More than a half-dozen workers said in interviews that workers’ compensation paid some or all of their medical bills and provided them partial pay as they recuperated. But their bodies are no longer the same.

“My right hand is fucked,” said an Ecuadorian man who lost two fingers and can’t use two others after his hand got caught in a piece of machinery in a milking parlor. “I can’t close my hand; it just stays open. It hurts when I try to use it a lot. And in the cold, the pain is unbearable.”

“I can’t run. I can’t walk more than a half hour. My leg falls asleep,” said a Nicaraguan man whose legs were crushed under a heavy metal gate two years ago. “The farm owner told me I’m lucky to be alive because even cows can be killed there.”

“I kept trying to work, but I couldn’t stand the pain,” said a Nicaraguan man who injured his spinal column when he slipped off a skid steer he was cleaning and fell on concrete. “They laughed at me, saying I was making up the pain, that I didn’t want to work.”

Workers who are injured on small farms that don’t have workers’ compensation insurance have only one legal recourse to compel their employers to pay their medical bills: take them to court. But few immigrant dairy workers do so.

“A lot of folks are afraid that somehow suing will affect their immigration status,” said Douglas Phebus, a lawyer who has represented workers on small dairy farms in personal injury cases. “The whole system is designed to burden these folks. It’s all stacked against them.”

Unlike workers’ compensation claims, for which a worker has to prove only that an injury happened in the course of work, the burden of proof is higher in personal injury lawsuits: Workers must show that their employers were negligent.

And it can be challenging to find an attorney — especially one who speaks Spanish — as well as the time to meet since workers routinely work 70 to 80 hours a week.

Kate McCoy, the occupational health and safety program director for the state’s Department of Health Services, said immigrant dairy workers are at an especially high risk of disability and death.

“From the public health standpoint, you never want to see a population that’s afraid to access medical care and is afraid to speak to health officials, and that’s one of the things we see with this population,” she said.

McCoy’s team is working with Loustaunau and other University of Wisconsin researchers to better understand the occupational health needs of workers in high-risk industries — including immigrant dairy workers — and the challenges they face when they seek workers’ compensation.

The group held its first listening session this month. Every worker who attended, including several dairy workers, said they had been fired after sustaining injuries. Several described how they came to see being hurt, and then getting insulted or humiliated by a supervisor, as part of the job, Loustaunau said. Many talked about depression and the toll injuries took on their families.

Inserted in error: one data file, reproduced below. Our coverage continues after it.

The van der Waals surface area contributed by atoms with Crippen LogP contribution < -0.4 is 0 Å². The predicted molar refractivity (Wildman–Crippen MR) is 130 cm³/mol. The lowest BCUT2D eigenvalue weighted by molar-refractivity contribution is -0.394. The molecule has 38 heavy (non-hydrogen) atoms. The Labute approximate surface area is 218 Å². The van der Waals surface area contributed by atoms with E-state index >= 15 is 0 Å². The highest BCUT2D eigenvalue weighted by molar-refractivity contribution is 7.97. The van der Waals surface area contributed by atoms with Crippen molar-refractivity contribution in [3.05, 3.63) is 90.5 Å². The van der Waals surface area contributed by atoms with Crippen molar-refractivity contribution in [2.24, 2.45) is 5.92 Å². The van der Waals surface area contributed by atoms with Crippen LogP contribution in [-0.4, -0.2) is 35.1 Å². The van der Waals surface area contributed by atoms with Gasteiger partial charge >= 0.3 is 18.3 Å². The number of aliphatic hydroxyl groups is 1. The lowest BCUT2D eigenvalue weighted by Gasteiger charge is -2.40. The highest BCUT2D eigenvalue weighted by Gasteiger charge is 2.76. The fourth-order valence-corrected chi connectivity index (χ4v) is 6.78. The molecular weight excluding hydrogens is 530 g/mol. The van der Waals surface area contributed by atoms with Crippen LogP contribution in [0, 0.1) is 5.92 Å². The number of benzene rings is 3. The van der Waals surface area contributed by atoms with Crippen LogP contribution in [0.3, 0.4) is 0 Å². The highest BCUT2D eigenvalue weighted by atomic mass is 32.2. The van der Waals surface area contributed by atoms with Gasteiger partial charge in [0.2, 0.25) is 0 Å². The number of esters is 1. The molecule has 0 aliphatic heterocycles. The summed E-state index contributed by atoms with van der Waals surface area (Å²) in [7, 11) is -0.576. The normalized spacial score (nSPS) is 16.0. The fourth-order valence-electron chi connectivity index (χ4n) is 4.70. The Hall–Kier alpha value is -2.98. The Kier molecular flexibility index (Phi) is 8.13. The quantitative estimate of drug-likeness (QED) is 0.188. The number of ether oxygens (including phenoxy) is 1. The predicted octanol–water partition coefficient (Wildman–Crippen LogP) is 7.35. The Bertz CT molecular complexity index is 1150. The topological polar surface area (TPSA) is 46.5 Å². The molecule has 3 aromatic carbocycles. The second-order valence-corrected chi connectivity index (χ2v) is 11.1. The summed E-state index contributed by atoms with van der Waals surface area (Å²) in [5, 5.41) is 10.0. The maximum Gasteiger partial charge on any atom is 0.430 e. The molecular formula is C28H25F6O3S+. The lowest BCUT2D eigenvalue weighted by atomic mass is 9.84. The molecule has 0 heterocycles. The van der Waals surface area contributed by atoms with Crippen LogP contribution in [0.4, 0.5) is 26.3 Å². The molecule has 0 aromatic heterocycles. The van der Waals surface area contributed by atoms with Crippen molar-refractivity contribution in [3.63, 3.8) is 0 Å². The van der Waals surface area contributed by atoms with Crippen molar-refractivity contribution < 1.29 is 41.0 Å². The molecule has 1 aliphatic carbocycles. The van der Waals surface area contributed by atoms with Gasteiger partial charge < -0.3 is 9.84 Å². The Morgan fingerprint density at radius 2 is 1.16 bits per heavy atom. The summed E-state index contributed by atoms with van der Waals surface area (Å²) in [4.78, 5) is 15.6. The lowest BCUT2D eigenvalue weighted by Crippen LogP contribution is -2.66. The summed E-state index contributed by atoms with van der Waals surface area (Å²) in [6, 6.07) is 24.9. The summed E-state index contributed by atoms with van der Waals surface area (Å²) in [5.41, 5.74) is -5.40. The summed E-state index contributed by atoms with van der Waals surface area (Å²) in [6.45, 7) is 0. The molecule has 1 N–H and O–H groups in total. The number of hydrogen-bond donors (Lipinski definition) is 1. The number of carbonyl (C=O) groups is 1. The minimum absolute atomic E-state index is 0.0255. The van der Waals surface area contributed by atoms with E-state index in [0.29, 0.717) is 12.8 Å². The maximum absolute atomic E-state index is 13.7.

“We know that there are fantastic farmers and farm employers who go out of their way to take care of employees,” McCoy said. “But unfortunately the stories we heard last Friday night were [about] the folks that were not upholding what we would want.”

Health department officials hope to use what they learn from the listening sessions to provide workers information they need about occupational safety and the workers’ compensation system. They also plan to conduct sessions to help workers learn how to navigate the claims process.

Among the workers at the listening session was a man who said he was bullied, assaulted and threatened with deportation several years ago after falling more than 10 feet while trying to fix a barn curtain on a dairy farm. The man suffered a concussion, memory loss and damage to his spine, and he had to relearn how to walk and talk. He and his wife drove more than an hour in the snow to attend the session. In an interview with ProPublica, the man, an undocumented immigrant from Mexico, said he wanted to share his experience because he doesn’t want that to happen to other dairy workers, especially new immigrants.

“We are not animals,” said the man, who asked to be identified by one of his surnames, Paredes, because he is afraid of retaliation from his former employer. “As human beings, we have rights.”

For several months, Paredes’ medical bills were covered by workers’ compensation, and he received partial pay during the time he was supposed to spend recovering.

But he said he still hadn’t been cleared by a doctor to return to work when the farm owner showed up to the house he provided to Paredes, his wife and four children. According to Paredes and his wife, the farm owner demanded that he return to work.

“Sometimes you don’t have another choice,” he said. “A lot of us don’t want to speak up.”

But Paredes couldn’t do the job anymore. His doctor eventually cleared him to work two hours a day, but the farm owner insisted he work longer shifts. The farm owner taunted him, Paredes said, calling him “cripple man” and “dumb,” and told him to “go back to your pueblo because you’re not good for anything.”

Eventually, Paredes felt he had no option but to quit. His wife got three jobs to make up for the lost income, including milking cows at another farm and cleaning a church. Paredes said he hasn’t been able to hold a regular job since the accident. He has thousands of dollars in medical debt for ongoing care that is no longer covered by workers’ compensation. He picks up odd jobs, such as cutting grass or painting houses, when he can. But when he does physical labor, he said he quickly feels intense pain in his spine. And he said his brain doesn’t work like it used to. He gets motion sickness and feels dizzy when he walks or drives.

“I feel useless,” he said. “Like I’m good for nothing.”